Wikinvest Wire

Job loss peaks and stock market lows

Wednesday, April 08, 2009

This is a follow-up to yesterday's piece A sucker rally or a new bull market? in which it was suggested that stock market bottoms occur around the time that job losses peak. The table below fills in some of the details behind that statement.
IMAGE Remarkably, going back to 1945, stock market bottoms, on average, occur almost exactly when job losses peak, within three days as shown above. Further, if you remove the 1960-1962 outlier where stocks didn't reach their lows until two years after the job market did, stock market bottoms lead the most extreme job losses by about three months, on average.

Interestingly, as a percent of the work force, the recent three consecutive months of 0.5% nonfarm payrolls declines don't look all that severe compared to recessions prior to 1990.

4 comments:

ndd said...

About that 1960/1962 outlier:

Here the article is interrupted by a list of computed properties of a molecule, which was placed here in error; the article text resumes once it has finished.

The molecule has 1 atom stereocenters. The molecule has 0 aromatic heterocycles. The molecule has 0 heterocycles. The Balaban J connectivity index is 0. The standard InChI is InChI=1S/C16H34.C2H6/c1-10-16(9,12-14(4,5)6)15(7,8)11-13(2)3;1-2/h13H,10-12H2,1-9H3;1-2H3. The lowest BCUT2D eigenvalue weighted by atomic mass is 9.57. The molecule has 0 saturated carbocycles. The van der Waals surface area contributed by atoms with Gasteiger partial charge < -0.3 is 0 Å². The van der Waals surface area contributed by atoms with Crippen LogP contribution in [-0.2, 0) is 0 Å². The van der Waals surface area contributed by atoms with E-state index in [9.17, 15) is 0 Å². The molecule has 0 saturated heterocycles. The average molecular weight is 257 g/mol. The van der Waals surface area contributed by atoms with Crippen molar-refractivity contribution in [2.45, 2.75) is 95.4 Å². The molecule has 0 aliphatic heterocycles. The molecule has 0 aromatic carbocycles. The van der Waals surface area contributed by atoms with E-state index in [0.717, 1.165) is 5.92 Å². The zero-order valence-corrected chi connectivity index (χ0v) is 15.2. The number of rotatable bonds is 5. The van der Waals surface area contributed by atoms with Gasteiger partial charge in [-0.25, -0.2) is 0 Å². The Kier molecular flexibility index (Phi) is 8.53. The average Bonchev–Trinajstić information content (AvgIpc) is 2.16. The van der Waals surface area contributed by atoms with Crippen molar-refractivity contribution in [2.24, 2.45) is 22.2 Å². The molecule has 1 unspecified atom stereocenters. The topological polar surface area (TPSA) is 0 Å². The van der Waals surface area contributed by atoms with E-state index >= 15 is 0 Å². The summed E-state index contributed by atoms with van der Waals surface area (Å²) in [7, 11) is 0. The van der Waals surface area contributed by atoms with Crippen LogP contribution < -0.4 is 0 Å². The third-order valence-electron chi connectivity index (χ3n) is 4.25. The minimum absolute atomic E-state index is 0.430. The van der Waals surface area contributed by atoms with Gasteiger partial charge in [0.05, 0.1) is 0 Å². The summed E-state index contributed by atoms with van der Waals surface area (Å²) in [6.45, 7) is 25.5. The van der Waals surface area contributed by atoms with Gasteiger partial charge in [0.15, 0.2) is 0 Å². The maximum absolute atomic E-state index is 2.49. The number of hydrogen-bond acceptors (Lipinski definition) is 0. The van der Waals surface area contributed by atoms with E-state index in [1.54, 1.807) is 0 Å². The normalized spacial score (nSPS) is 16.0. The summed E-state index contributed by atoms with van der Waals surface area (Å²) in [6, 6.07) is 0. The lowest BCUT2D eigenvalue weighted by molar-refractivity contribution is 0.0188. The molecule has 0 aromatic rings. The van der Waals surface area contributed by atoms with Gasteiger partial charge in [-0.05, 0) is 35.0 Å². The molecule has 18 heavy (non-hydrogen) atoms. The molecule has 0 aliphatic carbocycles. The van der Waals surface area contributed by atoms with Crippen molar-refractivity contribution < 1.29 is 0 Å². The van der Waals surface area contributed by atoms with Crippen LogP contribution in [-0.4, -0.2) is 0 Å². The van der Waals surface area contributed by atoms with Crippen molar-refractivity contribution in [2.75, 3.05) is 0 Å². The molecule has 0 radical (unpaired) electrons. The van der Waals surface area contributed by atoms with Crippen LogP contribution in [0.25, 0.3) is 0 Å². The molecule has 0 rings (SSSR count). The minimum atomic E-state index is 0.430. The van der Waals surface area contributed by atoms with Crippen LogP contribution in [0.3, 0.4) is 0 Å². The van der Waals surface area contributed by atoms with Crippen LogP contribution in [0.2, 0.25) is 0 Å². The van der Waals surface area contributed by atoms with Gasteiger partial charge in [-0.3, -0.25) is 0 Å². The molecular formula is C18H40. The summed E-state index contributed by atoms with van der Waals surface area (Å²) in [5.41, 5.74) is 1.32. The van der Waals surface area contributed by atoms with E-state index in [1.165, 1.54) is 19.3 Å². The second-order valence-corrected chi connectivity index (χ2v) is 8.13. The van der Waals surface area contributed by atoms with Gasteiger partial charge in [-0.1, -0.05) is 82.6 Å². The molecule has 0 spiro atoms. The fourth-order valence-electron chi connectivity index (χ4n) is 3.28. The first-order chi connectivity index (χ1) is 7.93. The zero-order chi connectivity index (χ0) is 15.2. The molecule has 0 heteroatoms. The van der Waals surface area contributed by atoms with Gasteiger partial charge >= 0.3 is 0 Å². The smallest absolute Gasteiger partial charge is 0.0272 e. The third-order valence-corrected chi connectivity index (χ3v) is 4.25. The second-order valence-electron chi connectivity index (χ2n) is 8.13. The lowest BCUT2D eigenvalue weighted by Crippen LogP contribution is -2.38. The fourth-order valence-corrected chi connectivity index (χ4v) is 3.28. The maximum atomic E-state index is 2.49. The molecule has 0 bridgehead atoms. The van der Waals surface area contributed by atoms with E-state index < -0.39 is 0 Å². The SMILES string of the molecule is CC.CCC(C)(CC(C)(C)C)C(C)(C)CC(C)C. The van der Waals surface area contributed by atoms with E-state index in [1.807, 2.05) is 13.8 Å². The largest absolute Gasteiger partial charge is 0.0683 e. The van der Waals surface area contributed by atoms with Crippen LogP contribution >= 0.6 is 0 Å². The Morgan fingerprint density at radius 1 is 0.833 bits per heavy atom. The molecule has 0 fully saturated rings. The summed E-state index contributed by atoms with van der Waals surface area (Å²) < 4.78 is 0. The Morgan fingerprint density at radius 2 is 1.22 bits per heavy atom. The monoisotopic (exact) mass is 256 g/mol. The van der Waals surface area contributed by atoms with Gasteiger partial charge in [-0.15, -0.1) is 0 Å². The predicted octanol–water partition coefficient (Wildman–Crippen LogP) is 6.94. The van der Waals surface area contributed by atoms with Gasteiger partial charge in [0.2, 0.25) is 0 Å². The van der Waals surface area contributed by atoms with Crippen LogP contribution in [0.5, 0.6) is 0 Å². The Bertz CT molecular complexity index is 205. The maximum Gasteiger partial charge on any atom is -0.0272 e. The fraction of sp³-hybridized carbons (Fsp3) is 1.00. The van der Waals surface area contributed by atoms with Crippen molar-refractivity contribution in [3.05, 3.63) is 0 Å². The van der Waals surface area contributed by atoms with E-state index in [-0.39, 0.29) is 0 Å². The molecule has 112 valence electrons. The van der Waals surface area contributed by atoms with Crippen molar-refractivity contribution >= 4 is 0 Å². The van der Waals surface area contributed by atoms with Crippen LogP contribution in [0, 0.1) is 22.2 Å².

Here's the result of a simple google search:

"Starting in April 1960, the recession lasted 10 months. The Dow dropped 13.9% from its December 31, 1959 height of 679.36 to its November 1, 1960 low of 585.24."

The 1962 DJIA low was a result of the Cuban Missile Crisis.

That still makes 1960 somewhat of an outlier (job losses peaked only 1 month after the recession started, that's unusual), but substantially changes the result. Taking out the 1960/62 outlier, and you get a number something like -60.

Anonymous said...

Well you'd expect the two to be highly-correlated but not necessarily on a time scale small enough to be useful. The distribution is so wide that an average value does not 'mean' much.

Tim said...

Thanks ndd - I figured there was something going on there but didn't have time to track it down since we've been traveling this week.

As for the usefulness of this data, with the 1960-1962 anomaly explained, the distribution becomes a lot more consistent:

+1 month: 1
-1 month: 2
-2 months: 3
-4 months: 2
-5 months: 1
-6 months: 1

A nice bell curve centered at around -3 months.

Anonymous said...

Maybe the median would have been a more appropriate metric?

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